The Defiance County Historical Society’s request for a proposed ballot issue to fund AuGlaize Village has been sent to county commissioners.

The organization sent the letter following its Nov. 14 board meeting, when incoming president Trish Speiser mentioned the possibility of a 0.25-mill, dedicated property tax levy for maintenance and operation of AuGlaize Village.

Located on Krouse Road west of Defiance, the grounds of AuGlaize Village — which provides artifacts and information about life in the 1800s and early 1900s — are owned by county commissioners and maintained/operated by the historical society.

The letter sent recently to commissioners was signed by the historical society’s executive board.

It stated that at the Nov. 14 meeting, “those present were in unanimous agreement that we cannot sign the proposed lease you have given us. Therefore, we are writing to reiterate that we are not willing to become tenants with 100% responsibility for repairs and maintenance of Defiance County’s AuGlaize Village. We remain willing to negotiate an updated management agreement.

“We are also requesting clarification on our millage request,” the letter added. “Can we be placed on the ballot for a quarter mill in dedicated support from the Defiance County citizens? We feel this comes down to the community and what they want to see done with the village. We asked you that question at a few of our meetings, and again Thursday before the monthly meeting. The Crescent-News reported our proposed request and we emailed your office on Monday. We will ask the question again … Can you place this issue on the ballot?”

“We realize this is a lot to think about and formally request a one-year extension on our current management agreement,” the letter concluded. “We wait with anticipation for a response.”

Commissioner Gary Plotts said Thursday the request has been turned over to the county prosecutor’s office for a legal opinion.

“If we can put it on, that would be something we’d consider,” he said. “We’re waiting for a legal opinion.”

However, he is opposed to placing a levy on the ballot for that purpose.

“I don’t feel right putting on a levy for AuGlaize Village,” he said. “That’s my position.”

The organization has expressed frustration with how commissioners provide for AuGlaize Village expenses. The commissioners have provided funds year-by-year, including $14,000 in 2019, along with $4,000 toward a part-time education coordinator from May through October.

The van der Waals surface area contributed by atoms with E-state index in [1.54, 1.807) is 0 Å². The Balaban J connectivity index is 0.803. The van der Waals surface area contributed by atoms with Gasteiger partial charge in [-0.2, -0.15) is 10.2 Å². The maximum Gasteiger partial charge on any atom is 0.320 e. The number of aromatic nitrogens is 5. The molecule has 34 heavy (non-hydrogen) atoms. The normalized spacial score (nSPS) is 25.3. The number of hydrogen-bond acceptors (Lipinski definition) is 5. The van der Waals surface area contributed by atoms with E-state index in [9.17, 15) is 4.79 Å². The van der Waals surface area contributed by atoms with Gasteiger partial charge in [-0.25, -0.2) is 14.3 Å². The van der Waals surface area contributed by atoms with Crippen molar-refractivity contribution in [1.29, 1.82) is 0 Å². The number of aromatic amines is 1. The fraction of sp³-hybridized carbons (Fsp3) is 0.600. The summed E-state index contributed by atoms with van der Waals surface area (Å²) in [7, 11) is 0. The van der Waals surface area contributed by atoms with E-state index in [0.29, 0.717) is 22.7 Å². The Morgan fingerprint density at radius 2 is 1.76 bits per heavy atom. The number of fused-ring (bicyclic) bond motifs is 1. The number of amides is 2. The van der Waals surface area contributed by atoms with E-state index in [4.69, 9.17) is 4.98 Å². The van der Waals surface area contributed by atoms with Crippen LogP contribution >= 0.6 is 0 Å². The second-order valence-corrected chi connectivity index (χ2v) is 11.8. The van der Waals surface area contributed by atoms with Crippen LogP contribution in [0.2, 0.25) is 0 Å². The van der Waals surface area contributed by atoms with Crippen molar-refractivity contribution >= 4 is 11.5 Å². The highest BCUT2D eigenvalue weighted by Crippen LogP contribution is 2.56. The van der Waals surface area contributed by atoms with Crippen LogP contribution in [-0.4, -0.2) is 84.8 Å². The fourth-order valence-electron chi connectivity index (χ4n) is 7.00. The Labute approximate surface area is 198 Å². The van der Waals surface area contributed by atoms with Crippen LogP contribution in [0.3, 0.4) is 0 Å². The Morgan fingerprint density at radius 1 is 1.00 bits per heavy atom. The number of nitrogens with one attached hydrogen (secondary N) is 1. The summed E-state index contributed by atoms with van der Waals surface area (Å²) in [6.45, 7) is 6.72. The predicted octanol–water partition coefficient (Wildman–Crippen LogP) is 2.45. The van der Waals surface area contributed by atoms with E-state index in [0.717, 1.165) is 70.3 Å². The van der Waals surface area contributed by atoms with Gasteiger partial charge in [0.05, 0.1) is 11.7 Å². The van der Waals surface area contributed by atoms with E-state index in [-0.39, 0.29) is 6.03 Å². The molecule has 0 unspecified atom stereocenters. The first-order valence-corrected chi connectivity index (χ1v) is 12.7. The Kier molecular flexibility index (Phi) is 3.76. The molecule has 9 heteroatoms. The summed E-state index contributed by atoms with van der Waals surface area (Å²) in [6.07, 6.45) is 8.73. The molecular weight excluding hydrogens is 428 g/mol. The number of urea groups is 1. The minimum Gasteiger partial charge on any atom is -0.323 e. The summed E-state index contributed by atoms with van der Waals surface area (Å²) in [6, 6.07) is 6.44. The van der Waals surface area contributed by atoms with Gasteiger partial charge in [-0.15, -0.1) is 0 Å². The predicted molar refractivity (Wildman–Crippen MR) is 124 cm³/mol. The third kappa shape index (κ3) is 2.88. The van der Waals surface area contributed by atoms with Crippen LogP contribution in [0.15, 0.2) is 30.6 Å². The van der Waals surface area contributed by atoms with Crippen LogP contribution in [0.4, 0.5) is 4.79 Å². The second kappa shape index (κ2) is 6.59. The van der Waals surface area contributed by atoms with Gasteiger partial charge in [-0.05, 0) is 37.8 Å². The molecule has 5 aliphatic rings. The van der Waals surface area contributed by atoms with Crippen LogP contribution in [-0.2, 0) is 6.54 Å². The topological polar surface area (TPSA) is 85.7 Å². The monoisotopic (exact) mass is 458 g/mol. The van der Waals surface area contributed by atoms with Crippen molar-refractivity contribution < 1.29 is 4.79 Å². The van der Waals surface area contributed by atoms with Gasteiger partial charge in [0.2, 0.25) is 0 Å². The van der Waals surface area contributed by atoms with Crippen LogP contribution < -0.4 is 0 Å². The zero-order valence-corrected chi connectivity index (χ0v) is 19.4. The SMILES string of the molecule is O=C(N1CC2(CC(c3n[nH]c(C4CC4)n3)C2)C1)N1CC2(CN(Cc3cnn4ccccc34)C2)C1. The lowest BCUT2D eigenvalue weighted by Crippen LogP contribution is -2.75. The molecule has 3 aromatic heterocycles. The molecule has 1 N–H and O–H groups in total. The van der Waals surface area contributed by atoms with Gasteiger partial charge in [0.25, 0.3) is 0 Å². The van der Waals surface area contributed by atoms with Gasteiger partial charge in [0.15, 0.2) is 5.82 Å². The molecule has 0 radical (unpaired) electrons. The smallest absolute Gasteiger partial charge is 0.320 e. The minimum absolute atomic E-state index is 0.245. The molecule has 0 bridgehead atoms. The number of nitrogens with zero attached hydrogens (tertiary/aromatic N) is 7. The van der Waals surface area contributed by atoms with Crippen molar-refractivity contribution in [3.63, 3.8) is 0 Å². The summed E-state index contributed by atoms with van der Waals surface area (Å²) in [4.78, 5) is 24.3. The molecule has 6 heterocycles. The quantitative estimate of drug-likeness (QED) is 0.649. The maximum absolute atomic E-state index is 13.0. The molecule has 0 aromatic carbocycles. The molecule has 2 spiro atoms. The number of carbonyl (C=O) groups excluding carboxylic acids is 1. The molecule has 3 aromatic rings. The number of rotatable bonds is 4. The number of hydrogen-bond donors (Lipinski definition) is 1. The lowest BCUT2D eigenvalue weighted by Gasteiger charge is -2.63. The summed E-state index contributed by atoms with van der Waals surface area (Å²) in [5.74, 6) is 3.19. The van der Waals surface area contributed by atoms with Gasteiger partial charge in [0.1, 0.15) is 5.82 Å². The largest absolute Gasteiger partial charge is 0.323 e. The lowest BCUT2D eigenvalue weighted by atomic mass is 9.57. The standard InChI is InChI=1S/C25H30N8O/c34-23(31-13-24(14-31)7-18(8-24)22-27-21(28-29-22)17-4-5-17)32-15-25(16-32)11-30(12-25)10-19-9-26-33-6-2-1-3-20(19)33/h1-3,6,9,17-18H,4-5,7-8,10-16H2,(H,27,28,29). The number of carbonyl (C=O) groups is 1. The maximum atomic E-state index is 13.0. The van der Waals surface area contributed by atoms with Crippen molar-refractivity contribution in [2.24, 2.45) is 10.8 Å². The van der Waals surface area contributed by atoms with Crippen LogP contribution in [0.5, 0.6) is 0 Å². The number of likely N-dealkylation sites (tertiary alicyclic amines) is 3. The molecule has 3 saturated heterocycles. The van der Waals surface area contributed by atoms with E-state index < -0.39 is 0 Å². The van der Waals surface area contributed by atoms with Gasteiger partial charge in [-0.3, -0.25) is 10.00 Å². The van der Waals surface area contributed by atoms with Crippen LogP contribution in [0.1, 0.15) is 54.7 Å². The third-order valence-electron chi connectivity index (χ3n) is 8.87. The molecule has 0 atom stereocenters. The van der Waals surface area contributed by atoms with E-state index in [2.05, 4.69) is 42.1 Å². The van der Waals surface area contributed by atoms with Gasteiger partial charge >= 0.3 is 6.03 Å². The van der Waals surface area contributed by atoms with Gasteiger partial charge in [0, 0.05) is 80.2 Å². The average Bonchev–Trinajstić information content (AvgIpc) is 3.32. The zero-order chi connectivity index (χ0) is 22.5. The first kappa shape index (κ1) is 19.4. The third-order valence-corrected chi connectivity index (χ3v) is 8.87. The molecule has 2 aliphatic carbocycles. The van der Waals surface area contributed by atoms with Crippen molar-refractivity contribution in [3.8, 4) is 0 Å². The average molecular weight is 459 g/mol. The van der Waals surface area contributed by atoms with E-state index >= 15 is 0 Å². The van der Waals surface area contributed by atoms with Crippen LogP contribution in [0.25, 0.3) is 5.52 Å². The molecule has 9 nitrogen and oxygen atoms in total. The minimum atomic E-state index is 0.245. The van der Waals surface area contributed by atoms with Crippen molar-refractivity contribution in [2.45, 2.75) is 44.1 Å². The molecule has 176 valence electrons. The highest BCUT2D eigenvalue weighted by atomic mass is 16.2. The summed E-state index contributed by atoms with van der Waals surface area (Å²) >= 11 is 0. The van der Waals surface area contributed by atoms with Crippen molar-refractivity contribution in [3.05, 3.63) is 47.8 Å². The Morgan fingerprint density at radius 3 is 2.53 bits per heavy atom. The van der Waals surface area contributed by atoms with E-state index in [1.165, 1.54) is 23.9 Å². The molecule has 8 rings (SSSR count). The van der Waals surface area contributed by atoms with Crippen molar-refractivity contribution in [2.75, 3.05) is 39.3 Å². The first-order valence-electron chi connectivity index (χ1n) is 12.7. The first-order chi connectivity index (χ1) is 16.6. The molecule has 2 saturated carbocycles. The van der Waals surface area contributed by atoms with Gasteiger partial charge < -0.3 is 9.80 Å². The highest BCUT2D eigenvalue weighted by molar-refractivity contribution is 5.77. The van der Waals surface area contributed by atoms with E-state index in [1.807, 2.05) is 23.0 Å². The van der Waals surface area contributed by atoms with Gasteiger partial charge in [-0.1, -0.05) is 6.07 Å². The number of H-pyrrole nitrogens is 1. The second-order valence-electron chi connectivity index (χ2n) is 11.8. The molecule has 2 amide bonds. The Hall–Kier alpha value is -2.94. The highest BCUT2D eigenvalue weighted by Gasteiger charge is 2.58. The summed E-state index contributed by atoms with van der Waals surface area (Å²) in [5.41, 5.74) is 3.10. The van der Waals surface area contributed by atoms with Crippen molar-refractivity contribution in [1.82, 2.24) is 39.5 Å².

But the historical society would like a more predictable annual amount for planning purposes. That caused Speiser to propose at the Nov. 14 meeting a dedicated tax issue to deal with the funding matter as well.

The ballot issue request comes amidst a dispute between the organization and commissioners about a lease for the facility.

Commissioners proposed a new lease some time ago, noting that the operating agreement is under terms of an outdated contract reached in 1975. They want a new lease in which commissioners would discuss village funding annually, while the historical society would be responsible for its maintenance.

Both sides are at an impasse over the lease proposal.

Plotts, for example, noted that commissioners already tried to negotiate with the historical society, but to no avail.

“We already tried to work with them,” he said. “They don’t want to sign the lease. We want to work this out. We don’t want AuGlaize Village to go away. Hopefully, over time things can calm down and level heads can prevail. It’s beneficial for both parties for them to be out there and serving the public.”

But he added that “we have to have an updated contract. Times have changed.”

During their Nov. 14 meeting, board members expressed no interest in a lease, however. They prefer a management agreement with regular funding assured.

Speiser took exception to the characterization of an agreement as a lease in the past, saying at the Nov. 14 meeting that “we do not currently, nor have we ever, had a lease with them for AuGlaize Village.”

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